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As teen suicides on the rise, doctors bring help to schools

University of Texas | 6/11/2018, 4:41 p.m.
Her eyes were downcast and distant. A deep hopelessness imbued her quavering voice.
Teenagers participate in a role-play session designed to educate them about depression and suicide. The session is part of a network of programs UT Southwestern is implementing in Texas schools to identify, study and treat at-risk youth. University of Texas

A team of trained UT Southwestern facilitators, under the supervision of a psychologist, is deployed to classrooms for five one-hour sessions, providing knowledge on mental health and suicide prevention to all students. YAM includes a research component in which depression-screening questionnaires are given to students before and after the program and anonymously entered into a database for analysis.

A startling trend

The Risk and Resilience Network comes at a critical time for the field of mental health, which has seen a sharp rise in cases of depression and suicide among adolescents.

Last week, a McKinney teen took his life at school on the last day of class.

Last year, families endured 3,403 teen suicides in Texas, making suicide the second leading cause of death for the state’s teens and young adults, according to the American Foundation for Suicide Prevention.

A 2016 study found that the rate of adolescents in the U.S. who reported a major depressive episode within the previous year rose to 11.3 percent in 2014, a 37 percent increase from 2005. A separate study published in 2016 found that suicide rates among girls ages 10 through 14 tripled from 1999 to 2014.

The issue resonates strongly in the small suburban Dallas school district of Lovejoy, where high school senior Bradley Davis has organized charity runs for suicide prevention after two friends committed suicide in consecutive years.

The losses struck him hard, in part because he didn’t notice signs of distress in either person.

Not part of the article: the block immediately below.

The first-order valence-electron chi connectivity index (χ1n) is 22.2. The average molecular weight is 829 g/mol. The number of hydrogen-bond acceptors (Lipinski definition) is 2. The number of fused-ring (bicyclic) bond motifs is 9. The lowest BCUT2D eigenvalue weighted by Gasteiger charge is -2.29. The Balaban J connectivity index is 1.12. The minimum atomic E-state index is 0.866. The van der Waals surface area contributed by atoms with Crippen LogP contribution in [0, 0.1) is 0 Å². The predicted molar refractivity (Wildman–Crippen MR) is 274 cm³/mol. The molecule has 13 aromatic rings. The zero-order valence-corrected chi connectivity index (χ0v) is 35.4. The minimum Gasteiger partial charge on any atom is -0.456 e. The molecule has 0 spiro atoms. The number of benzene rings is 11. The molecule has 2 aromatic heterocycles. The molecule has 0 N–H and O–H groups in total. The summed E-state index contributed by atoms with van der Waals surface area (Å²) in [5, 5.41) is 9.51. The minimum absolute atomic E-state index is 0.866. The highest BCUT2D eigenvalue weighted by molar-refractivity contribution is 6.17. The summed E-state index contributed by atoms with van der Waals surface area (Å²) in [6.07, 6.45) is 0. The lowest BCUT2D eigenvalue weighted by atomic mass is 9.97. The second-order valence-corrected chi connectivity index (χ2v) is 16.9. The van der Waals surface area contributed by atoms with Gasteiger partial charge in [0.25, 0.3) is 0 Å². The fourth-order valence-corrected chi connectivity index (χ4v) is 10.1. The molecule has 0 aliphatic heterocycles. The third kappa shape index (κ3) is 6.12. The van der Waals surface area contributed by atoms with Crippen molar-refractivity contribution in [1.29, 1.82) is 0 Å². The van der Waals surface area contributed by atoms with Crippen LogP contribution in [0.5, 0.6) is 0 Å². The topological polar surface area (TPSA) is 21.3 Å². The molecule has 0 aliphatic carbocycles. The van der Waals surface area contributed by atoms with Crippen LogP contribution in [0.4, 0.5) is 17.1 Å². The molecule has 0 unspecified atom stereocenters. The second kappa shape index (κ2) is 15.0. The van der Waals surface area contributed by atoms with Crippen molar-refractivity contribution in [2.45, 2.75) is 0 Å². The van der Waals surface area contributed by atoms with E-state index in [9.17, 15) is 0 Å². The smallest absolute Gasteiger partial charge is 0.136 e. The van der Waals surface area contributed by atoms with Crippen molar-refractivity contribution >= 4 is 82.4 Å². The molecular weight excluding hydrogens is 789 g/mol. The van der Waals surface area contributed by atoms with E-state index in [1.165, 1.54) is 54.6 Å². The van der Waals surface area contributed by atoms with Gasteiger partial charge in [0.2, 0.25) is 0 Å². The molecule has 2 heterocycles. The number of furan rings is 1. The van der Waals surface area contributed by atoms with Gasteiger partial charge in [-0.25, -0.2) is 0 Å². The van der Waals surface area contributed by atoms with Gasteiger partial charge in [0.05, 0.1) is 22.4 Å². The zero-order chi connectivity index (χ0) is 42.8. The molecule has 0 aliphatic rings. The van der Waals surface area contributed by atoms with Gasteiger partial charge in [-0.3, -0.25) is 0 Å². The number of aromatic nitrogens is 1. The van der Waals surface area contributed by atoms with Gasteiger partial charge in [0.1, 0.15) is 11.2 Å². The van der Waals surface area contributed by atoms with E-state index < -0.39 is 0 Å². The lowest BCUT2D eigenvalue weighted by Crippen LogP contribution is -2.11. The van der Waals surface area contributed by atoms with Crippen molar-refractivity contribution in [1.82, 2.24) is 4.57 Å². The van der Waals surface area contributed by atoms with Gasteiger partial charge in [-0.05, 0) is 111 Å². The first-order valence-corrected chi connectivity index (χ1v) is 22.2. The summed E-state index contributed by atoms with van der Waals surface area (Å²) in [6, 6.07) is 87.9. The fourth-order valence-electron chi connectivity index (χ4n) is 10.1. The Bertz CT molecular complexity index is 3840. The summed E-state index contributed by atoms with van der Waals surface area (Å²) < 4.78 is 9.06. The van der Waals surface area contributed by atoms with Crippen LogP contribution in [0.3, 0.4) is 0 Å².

“There’s definitely a stigma,” Bradley said. “People don’t like to acknowledge it, especially the people who are depressed. They feel embarrassed and don’t want to talk.”

Lovejoy is striving to change that mindset by enrolling its ninth-grade classes in the network. And based on parent feedback and the personal stories shared with school counselors, the district is hoping to soon expand its participation into middle school classes, said Sancy Fuller, executive director of Special Education and Academic Support at Lovejoy Independent School District.

“There is a need,” Fuller said, adding that students have gravitated mostly toward the network’s interactive and role-playing sessions. “We’re trying to be proactive, as opposed to waiting and having someone end up in a crisis that we potentially could have avoided.”

Plano Independent School District, one of Texas’ larger districts with nearly 55,000 students, also enrolled in the network this school year after enduring multiple student suicides. But unlike most districts, Plano high schools are offering the program to all grade levels, from freshmen to seniors.

“I would love to see everyone exposed to this kind of learning because tragedy impacts us in powerful ways,” said Jana Hancock, Plano ISD’s Director of Guidance and Education Services.

She mentioned that her counselors have seen a dramatic increase in students either self-reporting their depression or sharing concerns about friends.

“And that’s what we want from our students,” she said. “Students will usually talk to each other first, so it’s up to them to let us know when there’s a problem.”

Frontline efforts

UT Southwestern’s experts are on the frontline of this effort, giving lectures about mental health and meeting with students in classrooms. They also hold outreach events for parents to learn about other network programs available to their children.